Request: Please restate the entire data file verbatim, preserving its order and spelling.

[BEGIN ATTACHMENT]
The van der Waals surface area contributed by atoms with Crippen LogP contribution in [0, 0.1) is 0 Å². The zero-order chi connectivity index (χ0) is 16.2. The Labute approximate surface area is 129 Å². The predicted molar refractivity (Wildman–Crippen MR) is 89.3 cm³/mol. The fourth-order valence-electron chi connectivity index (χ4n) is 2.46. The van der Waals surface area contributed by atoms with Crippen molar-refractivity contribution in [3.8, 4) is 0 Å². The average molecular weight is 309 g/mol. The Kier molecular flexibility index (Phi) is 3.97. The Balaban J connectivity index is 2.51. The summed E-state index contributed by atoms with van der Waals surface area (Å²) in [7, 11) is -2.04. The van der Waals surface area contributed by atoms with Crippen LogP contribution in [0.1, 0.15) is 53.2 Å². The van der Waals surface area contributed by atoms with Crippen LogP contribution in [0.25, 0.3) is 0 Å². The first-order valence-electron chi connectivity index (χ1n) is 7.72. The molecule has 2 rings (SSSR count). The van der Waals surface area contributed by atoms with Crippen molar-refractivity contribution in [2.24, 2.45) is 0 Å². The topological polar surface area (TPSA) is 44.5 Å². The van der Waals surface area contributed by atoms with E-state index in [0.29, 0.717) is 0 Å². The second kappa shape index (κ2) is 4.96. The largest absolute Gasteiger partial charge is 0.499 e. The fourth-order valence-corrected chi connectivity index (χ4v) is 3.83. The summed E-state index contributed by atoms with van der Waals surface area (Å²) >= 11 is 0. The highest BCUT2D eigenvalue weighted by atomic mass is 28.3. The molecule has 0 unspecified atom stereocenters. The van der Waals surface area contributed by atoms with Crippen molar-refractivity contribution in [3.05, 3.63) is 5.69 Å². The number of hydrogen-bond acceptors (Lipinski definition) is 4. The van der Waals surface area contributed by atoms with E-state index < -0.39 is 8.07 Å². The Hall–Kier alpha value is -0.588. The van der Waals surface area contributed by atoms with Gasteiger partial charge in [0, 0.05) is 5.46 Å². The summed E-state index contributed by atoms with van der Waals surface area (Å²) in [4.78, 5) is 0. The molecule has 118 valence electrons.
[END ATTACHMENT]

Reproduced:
The van der Waals surface area contributed by atoms with Crippen LogP contribution in [0, 0.1) is 0 Å². The zero-order chi connectivity index (χ0) is 16.2. The Labute approximate surface area is 129 Å². The predicted molar refractivity (Wildman–Crippen MR) is 89.3 cm³/mol. The fourth-order valence-electron chi connectivity index (χ4n) is 2.46. The van der Waals surface area contributed by atoms with Crippen molar-refractivity contribution in [3.8, 4) is 0 Å². The average molecular weight is 309 g/mol. The Kier molecular flexibility index (Phi) is 3.97. The Balaban J connectivity index is 2.51. The summed E-state index contributed by atoms with van der Waals surface area (Å²) in [7, 11) is -2.04. The van der Waals surface area contributed by atoms with Crippen LogP contribution in [0.1, 0.15) is 53.2 Å². The van der Waals surface area contributed by atoms with Crippen LogP contribution in [0.25, 0.3) is 0 Å². The first-order valence-electron chi connectivity index (χ1n) is 7.72. The molecule has 2 rings (SSSR count). The van der Waals surface area contributed by atoms with Crippen molar-refractivity contribution in [2.24, 2.45) is 0 Å². The topological polar surface area (TPSA) is 44.5 Å². The van der Waals surface area contributed by atoms with E-state index in [0.29, 0.717) is 0 Å². The second kappa shape index (κ2) is 4.96. The largest absolute Gasteiger partial charge is 0.499 e. The fourth-order valence-corrected chi connectivity index (χ4v) is 3.83. The summed E-state index contributed by atoms with van der Waals surface area (Å²) >= 11 is 0. The highest BCUT2D eigenvalue weighted by atomic mass is 28.3. The molecule has 0 unspecified atom stereocenters. The van der Waals surface area contributed by atoms with Crippen molar-refractivity contribution in [3.05, 3.63) is 5.69 Å². The number of hydrogen-bond acceptors (Lipinski definition) is 4. The van der Waals surface area contributed by atoms with E-state index < -0.39 is 8.07 Å². The Hall–Kier alpha value is -0.588. The van der Waals surface area contributed by atoms with Gasteiger partial charge in [0, 0.05) is 5.46 Å². The summed E-state index contributed by atoms with van der Waals surface area (Å²) in [4.78, 5) is 0. The molecule has 118 valence electrons.